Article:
Good Manufacturing Practices (GMP) is a system that consists of processes, procedures and documentation that ensures products are consistently produced and controlled according to set quality standards; for pharmaceutical production this is especially important. In general, there are 10 golden rules that apply in order to fulfill the GMP requirements. This article is part 1 of a 2-part series that discusses the first 5 rules and why they are important.
The voluntary eSTAR (electronic Submission Template And Resource) is a fillable portable document format (PDF) document that seeks to make 510(k) and De Novo submissions quicker and easier due to its automation from its form construction and autofill capability
With the growth of computational capabilities, artificial intelligence (AI) and machine learning (ML) have become a beacon of interest from both the product development side and the regulatory side. Implementation of AI and ML methodologies into the day-to-day life of our society is a real and ever-growing adaptive process. The FDA has just released a document that facilitates discussion and brings about important ideas for its place in society and how it will be regulated . In 2021, over one hundred submissions to the FDA included some usage of AI/ML .
In 1906 the Pure Food and Drug Act (Dr. Wiley’s Law) was passed by the Congress and signed by President Theodore Roosevelt, bringing the governing body of the Food and Drug Administration (FDA) into existence. The first commissioner of the FDA was Dr. Harvey Washington Wiley, who previously was the chief chemist of the USDA Bureau of Chemistry . Previously to the FDA, the Bureau of Chemistry regulated food safety. The implementation of the FDA was the first comprehensive consumer protection agency in the federal government . The first glimpse into what would eventually become the FDA, was the U.S Pharmacopeia which was started back in 1820 and sought to standardize drugs .
The international Banff classification is commonly used by physicians to analyze biopsies of the transplanted kidneys. This is used to diagnose the rejection of kidney transplants; however, this classification has become more complex which leads to variability in its application and misclassification. These misclassifications can lead to physicians failing to modify or incorrectly modify the treatment regimen to protect the patient.
Under FDA compliance, to bring a medical device to market, there are a multitude of regulations that need to be accounted for and followed. Many of these regulations fall under the Code of Federal Regulations (CFR), however, others are known as recognized consensus standards. These recognized consensus standards are adopted from the International Organization for Standards (ISO), Clinical & Laboratory Standards Institute (CLSI), American Society for Testing and Materials (ASTM), American National Standards Institute (ANSI), Association for the Advancement of Medical Instruments (AAMI), International Electrotechnical Commission (IEC), or other Standards Development Organizations (SDOs). These standards can either be voluntary or required via being ‘incorporated by reference’ into the regulation (CFR) .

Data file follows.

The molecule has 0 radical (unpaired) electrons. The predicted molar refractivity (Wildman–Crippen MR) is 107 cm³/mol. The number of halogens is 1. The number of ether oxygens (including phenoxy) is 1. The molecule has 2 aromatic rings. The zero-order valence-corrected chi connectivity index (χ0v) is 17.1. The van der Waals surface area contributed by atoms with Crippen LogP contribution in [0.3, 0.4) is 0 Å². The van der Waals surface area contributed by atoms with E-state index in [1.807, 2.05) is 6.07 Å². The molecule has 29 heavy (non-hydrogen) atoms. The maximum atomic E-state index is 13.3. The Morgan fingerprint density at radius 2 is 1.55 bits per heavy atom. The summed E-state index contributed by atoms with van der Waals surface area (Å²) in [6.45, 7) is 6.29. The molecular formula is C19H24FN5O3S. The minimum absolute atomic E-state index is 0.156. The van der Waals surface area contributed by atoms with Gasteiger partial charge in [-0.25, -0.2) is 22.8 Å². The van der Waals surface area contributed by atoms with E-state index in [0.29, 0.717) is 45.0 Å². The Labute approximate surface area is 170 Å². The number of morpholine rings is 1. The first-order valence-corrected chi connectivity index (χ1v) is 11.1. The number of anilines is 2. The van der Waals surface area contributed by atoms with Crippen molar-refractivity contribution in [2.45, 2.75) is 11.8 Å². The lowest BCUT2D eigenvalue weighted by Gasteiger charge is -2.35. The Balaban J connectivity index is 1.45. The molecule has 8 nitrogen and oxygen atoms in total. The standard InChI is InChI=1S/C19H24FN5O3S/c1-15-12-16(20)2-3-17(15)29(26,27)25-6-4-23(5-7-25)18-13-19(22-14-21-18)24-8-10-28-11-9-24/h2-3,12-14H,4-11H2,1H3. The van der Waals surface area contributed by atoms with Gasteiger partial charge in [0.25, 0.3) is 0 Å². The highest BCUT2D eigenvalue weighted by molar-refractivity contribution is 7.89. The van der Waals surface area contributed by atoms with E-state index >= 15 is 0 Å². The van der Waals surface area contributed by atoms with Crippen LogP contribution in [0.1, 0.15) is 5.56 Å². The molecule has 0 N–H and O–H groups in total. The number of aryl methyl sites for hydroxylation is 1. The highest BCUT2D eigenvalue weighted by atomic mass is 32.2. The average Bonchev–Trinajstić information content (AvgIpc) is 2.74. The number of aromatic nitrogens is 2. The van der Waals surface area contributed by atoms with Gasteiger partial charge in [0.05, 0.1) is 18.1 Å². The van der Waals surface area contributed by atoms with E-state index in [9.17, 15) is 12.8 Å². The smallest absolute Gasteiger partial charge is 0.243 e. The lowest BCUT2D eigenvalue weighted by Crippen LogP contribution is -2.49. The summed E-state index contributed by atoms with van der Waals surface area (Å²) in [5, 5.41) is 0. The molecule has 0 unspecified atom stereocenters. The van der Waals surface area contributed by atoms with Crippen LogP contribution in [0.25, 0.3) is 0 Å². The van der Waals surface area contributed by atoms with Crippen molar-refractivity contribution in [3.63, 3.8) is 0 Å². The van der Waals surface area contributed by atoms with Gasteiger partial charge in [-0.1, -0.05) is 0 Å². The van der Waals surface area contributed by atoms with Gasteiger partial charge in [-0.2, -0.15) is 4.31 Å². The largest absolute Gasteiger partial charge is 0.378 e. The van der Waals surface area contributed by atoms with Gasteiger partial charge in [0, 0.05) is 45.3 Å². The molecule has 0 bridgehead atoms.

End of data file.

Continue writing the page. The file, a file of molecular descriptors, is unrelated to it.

Since the introduction of the term by Seth Frank back in 2000 , the idea of digital health has revolutionized many of our current healthcare and global health practices. With roughly 6 billion USD in funding in 2017, the development of digital health technologies and the systems in which they run were appearing at an extremely rapid rate [1,2]. Currently, the FDA categorizes digital health into mobile health, health information technology, wearable devices, telehealth and telemedicine, and personalized medicine [2,3].
Under FDA regulations device labelers must generate a unique device identifier (UDI) for each of their products that are headed to market. This identifier will then be stored within the global unique identification database (GUDID) allowing for eased product lookup. However, certain class I and unclassified devices are not required to be a part of the GUDID. The UDI allows for eased tracking of devices that are in distribution from either human or machine-readable identifiers.
Classification of certain medical devices may be predisposed to ambiguities related to which classification type (I, II, or III) they belong too. The three FDA classification types for medical devices are: I - general control, II - special controls including general controls or III - premarket approval including general controls . Proper definition of the classification in which the medical device belongs to is necessary for FDA compliance. In the case that the medical device has an indeterminate classification, a 513(g) can be exercised to request FDA guidance for its proper classification.
Complaint management systems are a necessary part of a Quality Management System. Complaint management is defined as any written, electronic, or oral communication that alleges deficiencies related to the identity, quality, durability, reliability, safety, effectiveness, or performance of a device after it is released for distribution. As outlined in 21 CFR 820.198, each manufacturer maintains complaint files and has a process for receiving, reviewing, and evaluating complaints. This must be done in a timely manner and be done by a formal complaint handling unit.